Why fintechs will be watching Venmo’s credit card
PayPal’s latest move to jolt Venmo’s revenue is a co-branded credit card developed with Synchrony — something that challenger banks and fintechs may rush to compete against.
The Venmo/Synchrony card will debut in late 2020, and is designed to benefit from both Venmo’s popularity as a social peer transfer app and Synchrony’s analytical acumen. It also enhances Venmo’s position as a source for credit in addition to P2P payments.
The addition of lending or credit is a natural next step — one that PayPal's rivals have already begun to take.
Stripe, for example, has issued virtual cards through partnerships. Stripe’s valuation gives maneuverability to offer more traditional financial services, which can pair with Stripe's other moves to extend its geographic and product reach.
Square sold its food delivery service Caviar in part to free up resources for Square Cash, a P2P offering that competes with Venmo. Square, which did not return a request for comment for this story, recently reported strong growth for Cash despite overall earnings that disappointed investors.
Ride sharing apps such as Uber and Lyft have also pursued credit cards as part of a broader diversification into financial services in the mobile ride-sharing market.
While these firms have different models, the need to demonstrate fiscal viability to investors through a revenue stream from a credit product is the same. Digital payments acceptance, social P2P transfers and ride hailing have become commoditized.
“This is a trend that we will start to see with online only banks, neo and challenger banks that are offering banking or banking-lite services at no cost,” said Sarah Grotta, director of debit and alternative products advisory service at Mercator. “At some point investors will want to see some revenue growth, and adding credit cards and lending options is one approach.”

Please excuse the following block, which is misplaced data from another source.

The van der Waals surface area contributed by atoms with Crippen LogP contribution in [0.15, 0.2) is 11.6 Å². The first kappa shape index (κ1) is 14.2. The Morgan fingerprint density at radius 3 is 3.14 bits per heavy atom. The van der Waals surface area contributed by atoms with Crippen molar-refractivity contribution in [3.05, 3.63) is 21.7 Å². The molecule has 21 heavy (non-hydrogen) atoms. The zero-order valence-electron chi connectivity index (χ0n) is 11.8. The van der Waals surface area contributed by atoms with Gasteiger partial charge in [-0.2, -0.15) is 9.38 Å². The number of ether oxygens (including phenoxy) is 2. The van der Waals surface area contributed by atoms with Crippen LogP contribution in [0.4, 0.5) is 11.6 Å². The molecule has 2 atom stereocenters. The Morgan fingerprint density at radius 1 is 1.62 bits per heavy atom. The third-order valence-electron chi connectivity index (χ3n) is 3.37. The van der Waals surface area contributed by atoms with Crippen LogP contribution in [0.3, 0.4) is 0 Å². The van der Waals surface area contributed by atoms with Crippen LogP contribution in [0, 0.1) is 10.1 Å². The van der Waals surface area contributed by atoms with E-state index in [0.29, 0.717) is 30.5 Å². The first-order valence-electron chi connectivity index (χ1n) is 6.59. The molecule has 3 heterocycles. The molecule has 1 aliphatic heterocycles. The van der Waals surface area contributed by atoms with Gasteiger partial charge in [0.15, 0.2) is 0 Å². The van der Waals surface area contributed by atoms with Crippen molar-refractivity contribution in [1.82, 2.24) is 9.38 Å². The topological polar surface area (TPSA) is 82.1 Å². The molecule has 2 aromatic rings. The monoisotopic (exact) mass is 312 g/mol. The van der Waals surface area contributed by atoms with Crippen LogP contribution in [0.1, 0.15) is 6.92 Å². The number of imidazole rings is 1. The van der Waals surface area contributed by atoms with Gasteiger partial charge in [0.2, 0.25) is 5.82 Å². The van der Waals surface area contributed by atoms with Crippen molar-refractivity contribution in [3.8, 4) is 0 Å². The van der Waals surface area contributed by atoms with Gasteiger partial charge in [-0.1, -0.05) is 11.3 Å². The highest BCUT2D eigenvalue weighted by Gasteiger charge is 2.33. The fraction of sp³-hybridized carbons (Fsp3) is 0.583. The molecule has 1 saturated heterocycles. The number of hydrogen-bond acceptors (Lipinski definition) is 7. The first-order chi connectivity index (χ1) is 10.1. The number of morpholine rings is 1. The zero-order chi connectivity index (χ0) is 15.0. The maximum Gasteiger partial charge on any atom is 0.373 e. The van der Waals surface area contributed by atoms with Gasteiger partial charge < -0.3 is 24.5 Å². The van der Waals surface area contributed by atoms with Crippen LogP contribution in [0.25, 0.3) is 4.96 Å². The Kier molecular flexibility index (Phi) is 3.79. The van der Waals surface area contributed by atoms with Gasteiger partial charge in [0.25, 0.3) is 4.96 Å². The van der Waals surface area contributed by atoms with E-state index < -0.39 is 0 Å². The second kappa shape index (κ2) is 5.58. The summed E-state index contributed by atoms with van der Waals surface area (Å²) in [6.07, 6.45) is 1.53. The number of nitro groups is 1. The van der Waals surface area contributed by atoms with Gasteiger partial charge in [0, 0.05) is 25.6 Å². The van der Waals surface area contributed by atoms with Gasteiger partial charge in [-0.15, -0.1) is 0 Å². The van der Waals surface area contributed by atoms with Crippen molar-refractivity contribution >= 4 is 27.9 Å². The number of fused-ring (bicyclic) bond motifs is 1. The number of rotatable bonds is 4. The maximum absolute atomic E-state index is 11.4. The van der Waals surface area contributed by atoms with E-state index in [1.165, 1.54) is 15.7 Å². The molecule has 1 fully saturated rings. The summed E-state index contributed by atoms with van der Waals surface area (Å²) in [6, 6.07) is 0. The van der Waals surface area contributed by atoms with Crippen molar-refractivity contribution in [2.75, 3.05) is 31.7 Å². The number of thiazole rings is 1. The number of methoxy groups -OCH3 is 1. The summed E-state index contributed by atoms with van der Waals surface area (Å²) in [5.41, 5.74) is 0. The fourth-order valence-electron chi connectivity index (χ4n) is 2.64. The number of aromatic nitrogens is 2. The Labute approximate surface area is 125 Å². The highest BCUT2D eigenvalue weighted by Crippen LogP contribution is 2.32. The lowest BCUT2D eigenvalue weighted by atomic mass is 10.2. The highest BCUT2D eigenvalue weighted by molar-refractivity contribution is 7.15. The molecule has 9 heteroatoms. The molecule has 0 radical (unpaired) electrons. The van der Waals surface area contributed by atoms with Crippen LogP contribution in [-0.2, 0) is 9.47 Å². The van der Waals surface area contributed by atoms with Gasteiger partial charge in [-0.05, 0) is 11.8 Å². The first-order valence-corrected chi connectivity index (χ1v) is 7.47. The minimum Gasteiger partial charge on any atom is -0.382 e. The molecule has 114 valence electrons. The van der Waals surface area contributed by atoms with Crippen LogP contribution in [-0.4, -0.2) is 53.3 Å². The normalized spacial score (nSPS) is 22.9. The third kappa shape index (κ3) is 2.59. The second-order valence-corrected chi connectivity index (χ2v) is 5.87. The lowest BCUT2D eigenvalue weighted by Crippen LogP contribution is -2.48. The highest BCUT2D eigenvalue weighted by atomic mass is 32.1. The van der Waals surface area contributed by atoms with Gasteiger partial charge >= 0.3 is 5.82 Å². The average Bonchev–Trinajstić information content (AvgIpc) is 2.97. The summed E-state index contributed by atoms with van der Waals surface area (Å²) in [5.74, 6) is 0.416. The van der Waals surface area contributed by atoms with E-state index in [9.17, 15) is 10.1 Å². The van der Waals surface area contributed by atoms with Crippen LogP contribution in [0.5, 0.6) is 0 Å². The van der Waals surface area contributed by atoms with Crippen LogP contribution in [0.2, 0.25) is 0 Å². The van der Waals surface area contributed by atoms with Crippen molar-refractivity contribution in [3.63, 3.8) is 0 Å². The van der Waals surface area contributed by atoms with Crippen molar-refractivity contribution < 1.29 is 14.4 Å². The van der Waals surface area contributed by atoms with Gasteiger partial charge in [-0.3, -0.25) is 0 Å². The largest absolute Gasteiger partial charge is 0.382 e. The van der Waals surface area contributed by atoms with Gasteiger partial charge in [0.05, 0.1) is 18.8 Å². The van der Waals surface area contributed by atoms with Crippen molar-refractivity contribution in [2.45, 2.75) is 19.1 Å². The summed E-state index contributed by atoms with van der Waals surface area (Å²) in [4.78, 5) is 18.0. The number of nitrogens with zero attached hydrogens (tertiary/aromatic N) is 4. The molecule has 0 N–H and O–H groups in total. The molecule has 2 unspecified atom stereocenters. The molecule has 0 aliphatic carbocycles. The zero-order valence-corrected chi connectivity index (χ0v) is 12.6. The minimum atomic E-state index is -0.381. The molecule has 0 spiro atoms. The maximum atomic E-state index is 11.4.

PayPal has made Venmo a star attraction in an attempt to capitalize on the app's large user base, which has not resulted in Venmo's profitability.
Venmo recently linked to Amex to power bill-splitting and paying through incentive marketing points. Venmo also enhanced its instant transfer feature to quickly moves funds from the Venmo app to a user's bank account.
PayPal also linked Venmo to HyperWallet, another fintech that PayPal purchased, to support sharing economy payments and financial services.
There are signs that these efforts are bringing elusive revenue for Venmo, which recently reported 70% year-over-year payment volume. It also reported 40 million users, a consumer base and merchant network that could potentially fuel adoption of a credit card.
“Venmo has a loyalty base of P2P, a smaller contingent of ‘Pay with Venmo’ users and now they want to extend Venmo to credit as well,” Grotta said. “PayPal has been focused of late on improving the profit picture for Venmo, and adding credit should certainly help.”
PayPal is hoping to deepen relationships with younger consumers, long Venmo’s sweet spot, by adding a credit option.
“Millennial cardholders are looking for leading-edge digital capabilities like around-the-clock access, personalization, simple but powerful mobile apps with granular controls and alerts, and rewards,” said Joe Gallo, a spokesperson for PayPal, in an email.
PayPal is also leveraging the Venmo app as a marketing tool, according to Talie Baker, a senior analyst at Aite Group.
“They do the same thing with PayPal. You can apply for a PayPal credit card in the app or online. It also helps get the Venmo name out with a Venmo-branded credit card. All good ideas from a marketing perspective,” Baker said.